College Park Tax Preparer Pleads Guilty To Preparing And Filing False Tax Returns
Also Used the Personal Information of Former Clients to Falsely Claim Them as Dependents on Current Clients’ Returns
Greenbelt, Maryland – Julius Valentine Williams, age 61, of College Park, Maryland pleaded guilty today to aiding and assisting in filing false tax returns, filing false tax returns, wire fraud and aggravated identity theft. Williams’ conduct resulted in a tax loss to the government of at least $1 million.
The guilty plea was announced by United States Attorney for the District of Maryland Rod J. Rosenstein and Special Agent in Charge Thomas J. Kelly of the Internal Revenue Service - Criminal Investigation, Washington, D.C. Field Office.
“While most tax return preparers provide excellent service to their clients, a few dishonest return preparers give the industry a black eye. IRS-CI works year round to investigate dishonest return preparers and protect the American taxpayer’s money,” said Thomas J Kelly, Special Agent in Charge, IRS Criminal Investigation, Washington D.C. Field Office. “Return preparers must comply with the same tax obligations as the clients that they serve. No one is above the law.”
According to his plea agreement, Williams was a tax return preparer who owned and operated Julius Williams Tax Service out of his home in College Park. During tax years 2007 through 2010, William prepared and submitted to the IRS more than 5,000 client individual tax returns. Many of Williams’ clients were from Jamaica and resided in the United States under a temporary worker program. At the end of their employment, they were required to return to their home countries. Williams admitted that when preparing tax returns for these clients, he added false items, such as false Schedule C businesses, false deductions, false Earned Income tax credits, and false education credits, in order to fraudulently increase the size of the refund to the client.
In addition, Williams kept detailed lists of identification information of former clients who had returned to their home countries, including names, social security numbers and dates of birth. Williams then used that identification information, without the former clients’ knowledge or permission, to claim them as dependents on the income tax returns of current clients, in order to fraudulently increase the refunds on those returns.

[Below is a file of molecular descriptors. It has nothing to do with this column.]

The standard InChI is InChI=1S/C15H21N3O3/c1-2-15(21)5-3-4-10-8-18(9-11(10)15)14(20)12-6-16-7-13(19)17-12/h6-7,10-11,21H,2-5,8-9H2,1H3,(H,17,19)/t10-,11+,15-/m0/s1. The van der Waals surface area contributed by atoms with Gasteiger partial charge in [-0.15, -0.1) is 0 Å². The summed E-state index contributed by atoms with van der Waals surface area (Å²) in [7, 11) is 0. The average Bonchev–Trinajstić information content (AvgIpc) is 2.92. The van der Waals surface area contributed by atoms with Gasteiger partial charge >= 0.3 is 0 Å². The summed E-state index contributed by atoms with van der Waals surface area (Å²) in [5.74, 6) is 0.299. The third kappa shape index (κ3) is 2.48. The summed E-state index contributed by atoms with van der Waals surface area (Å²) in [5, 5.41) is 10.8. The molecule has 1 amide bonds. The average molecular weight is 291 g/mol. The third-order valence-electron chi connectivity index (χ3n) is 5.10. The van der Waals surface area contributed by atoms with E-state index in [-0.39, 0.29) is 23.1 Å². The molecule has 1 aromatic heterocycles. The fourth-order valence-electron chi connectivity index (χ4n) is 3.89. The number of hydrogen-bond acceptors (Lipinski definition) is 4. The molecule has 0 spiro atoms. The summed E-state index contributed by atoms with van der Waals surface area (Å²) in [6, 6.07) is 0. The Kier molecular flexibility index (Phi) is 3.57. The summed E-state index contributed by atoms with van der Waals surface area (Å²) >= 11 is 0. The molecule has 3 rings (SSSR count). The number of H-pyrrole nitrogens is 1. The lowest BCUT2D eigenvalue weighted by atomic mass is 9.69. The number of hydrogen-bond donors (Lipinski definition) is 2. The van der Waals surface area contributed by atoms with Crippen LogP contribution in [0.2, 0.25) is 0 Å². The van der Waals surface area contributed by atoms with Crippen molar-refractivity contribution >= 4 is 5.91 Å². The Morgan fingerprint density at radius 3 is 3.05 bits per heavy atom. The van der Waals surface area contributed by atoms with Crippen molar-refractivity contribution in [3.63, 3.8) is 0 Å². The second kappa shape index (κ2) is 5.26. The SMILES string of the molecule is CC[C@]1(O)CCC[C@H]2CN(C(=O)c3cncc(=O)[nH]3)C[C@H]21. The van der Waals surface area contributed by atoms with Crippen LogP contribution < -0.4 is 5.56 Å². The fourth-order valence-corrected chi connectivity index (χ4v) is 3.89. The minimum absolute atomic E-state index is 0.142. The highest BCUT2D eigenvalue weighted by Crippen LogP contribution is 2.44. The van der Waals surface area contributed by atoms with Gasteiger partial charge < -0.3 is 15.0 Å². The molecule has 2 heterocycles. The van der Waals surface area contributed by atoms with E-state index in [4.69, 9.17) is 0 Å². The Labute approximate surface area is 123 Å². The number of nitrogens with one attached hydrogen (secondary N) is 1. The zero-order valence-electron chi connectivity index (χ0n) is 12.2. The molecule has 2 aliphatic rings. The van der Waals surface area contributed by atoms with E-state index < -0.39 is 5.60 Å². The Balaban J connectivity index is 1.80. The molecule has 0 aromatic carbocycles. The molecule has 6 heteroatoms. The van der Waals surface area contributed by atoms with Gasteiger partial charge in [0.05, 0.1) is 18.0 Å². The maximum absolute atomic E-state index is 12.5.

Williams also filed false personal tax returns for tax years 2007 through 2010, in which Williams underreported his income from his tax business by a total of more than $1 million. As a result, the tax loss to the government was approximately $411,056, for those years. Williams also used the personal identification information of his former clients to fraudulently claim them as dependents on his personal income tax returns, which increased his refund and resulted in additional the taxes owed to the government.
As a result of the fraudulent tax returns prepared by Williams for his clients, and his own fraudulent returns, the total tax loss to the government is at least $1 million. As part of his plea agreement, Williams and the government have agreed to recommend that the Court order restitution in the amount of $1 million.
Williams faces a maximum sentence of three years in prison for aiding and assisting in filing false tax returns, and for filing false tax returns; a maximum of 20 years in prison for wire fraud; and two years in prison, consecutive to any other sentence, for aggravated identity theft. U.S. District Judge Paul W. Grimm scheduled sentencing for November 25, 2014 at 1:00 p.m.
United States Attorney Rod J. Rosenstein praised the IRS-CI for its work in the investigation and thanked Assistant U.S. Attorneys Kelly O. Hayes and Sean Delaney, who are prosecuting the case.